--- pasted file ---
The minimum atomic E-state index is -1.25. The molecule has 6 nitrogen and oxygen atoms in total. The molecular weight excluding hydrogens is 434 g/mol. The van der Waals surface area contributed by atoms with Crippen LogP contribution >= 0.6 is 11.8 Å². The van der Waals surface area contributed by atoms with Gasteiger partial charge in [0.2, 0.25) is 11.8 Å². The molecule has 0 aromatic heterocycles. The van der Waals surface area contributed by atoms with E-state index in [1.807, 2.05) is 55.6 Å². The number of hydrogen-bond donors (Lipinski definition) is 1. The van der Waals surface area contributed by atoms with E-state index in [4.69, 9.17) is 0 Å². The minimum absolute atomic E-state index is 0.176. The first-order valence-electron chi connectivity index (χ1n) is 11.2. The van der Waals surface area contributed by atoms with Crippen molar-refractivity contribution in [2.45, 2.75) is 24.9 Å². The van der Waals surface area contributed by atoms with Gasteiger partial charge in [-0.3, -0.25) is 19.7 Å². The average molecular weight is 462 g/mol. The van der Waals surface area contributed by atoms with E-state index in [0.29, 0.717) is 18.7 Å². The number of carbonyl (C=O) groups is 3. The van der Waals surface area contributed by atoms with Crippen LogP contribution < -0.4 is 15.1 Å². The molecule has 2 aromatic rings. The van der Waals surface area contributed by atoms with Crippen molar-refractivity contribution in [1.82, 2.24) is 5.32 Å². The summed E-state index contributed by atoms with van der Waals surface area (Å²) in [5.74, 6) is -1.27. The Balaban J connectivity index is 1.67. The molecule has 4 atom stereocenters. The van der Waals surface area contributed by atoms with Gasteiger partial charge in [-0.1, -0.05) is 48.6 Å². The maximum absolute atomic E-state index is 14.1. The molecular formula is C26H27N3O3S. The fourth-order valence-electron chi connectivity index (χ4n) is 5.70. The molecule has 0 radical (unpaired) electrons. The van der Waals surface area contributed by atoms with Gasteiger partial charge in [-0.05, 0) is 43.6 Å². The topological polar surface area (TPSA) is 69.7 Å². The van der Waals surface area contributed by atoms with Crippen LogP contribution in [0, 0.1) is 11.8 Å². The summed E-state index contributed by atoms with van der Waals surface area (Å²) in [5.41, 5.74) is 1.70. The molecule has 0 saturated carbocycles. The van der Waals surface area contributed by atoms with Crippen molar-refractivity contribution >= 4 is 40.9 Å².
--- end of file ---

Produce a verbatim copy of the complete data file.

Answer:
The minimum atomic E-state index is -1.25. The molecule has 6 nitrogen and oxygen atoms in total. The molecular weight excluding hydrogens is 434 g/mol. The van der Waals surface area contributed by atoms with Crippen LogP contribution >= 0.6 is 11.8 Å². The van der Waals surface area contributed by atoms with Gasteiger partial charge in [0.2, 0.25) is 11.8 Å². The molecule has 0 aromatic heterocycles. The van der Waals surface area contributed by atoms with E-state index in [1.807, 2.05) is 55.6 Å². The number of hydrogen-bond donors (Lipinski definition) is 1. The van der Waals surface area contributed by atoms with E-state index in [4.69, 9.17) is 0 Å². The minimum absolute atomic E-state index is 0.176. The first-order valence-electron chi connectivity index (χ1n) is 11.2. The van der Waals surface area contributed by atoms with Crippen molar-refractivity contribution in [2.45, 2.75) is 24.9 Å². The van der Waals surface area contributed by atoms with Gasteiger partial charge in [-0.3, -0.25) is 19.7 Å². The average molecular weight is 462 g/mol. The van der Waals surface area contributed by atoms with E-state index in [0.29, 0.717) is 18.7 Å². The number of carbonyl (C=O) groups is 3. The van der Waals surface area contributed by atoms with Crippen LogP contribution < -0.4 is 15.1 Å². The molecule has 2 aromatic rings. The van der Waals surface area contributed by atoms with Crippen molar-refractivity contribution in [1.82, 2.24) is 5.32 Å². The summed E-state index contributed by atoms with van der Waals surface area (Å²) in [5.74, 6) is -1.27. The Balaban J connectivity index is 1.67. The molecule has 4 atom stereocenters. The van der Waals surface area contributed by atoms with Gasteiger partial charge in [-0.1, -0.05) is 48.6 Å². The maximum absolute atomic E-state index is 14.1. The molecular formula is C26H27N3O3S. The fourth-order valence-electron chi connectivity index (χ4n) is 5.70. The molecule has 0 radical (unpaired) electrons. The van der Waals surface area contributed by atoms with Gasteiger partial charge in [-0.05, 0) is 43.6 Å². The topological polar surface area (TPSA) is 69.7 Å². The van der Waals surface area contributed by atoms with Crippen LogP contribution in [0, 0.1) is 11.8 Å². The summed E-state index contributed by atoms with van der Waals surface area (Å²) in [5.41, 5.74) is 1.70. The molecule has 0 saturated carbocycles. The van der Waals surface area contributed by atoms with Crippen molar-refractivity contribution >= 4 is 40.9 Å².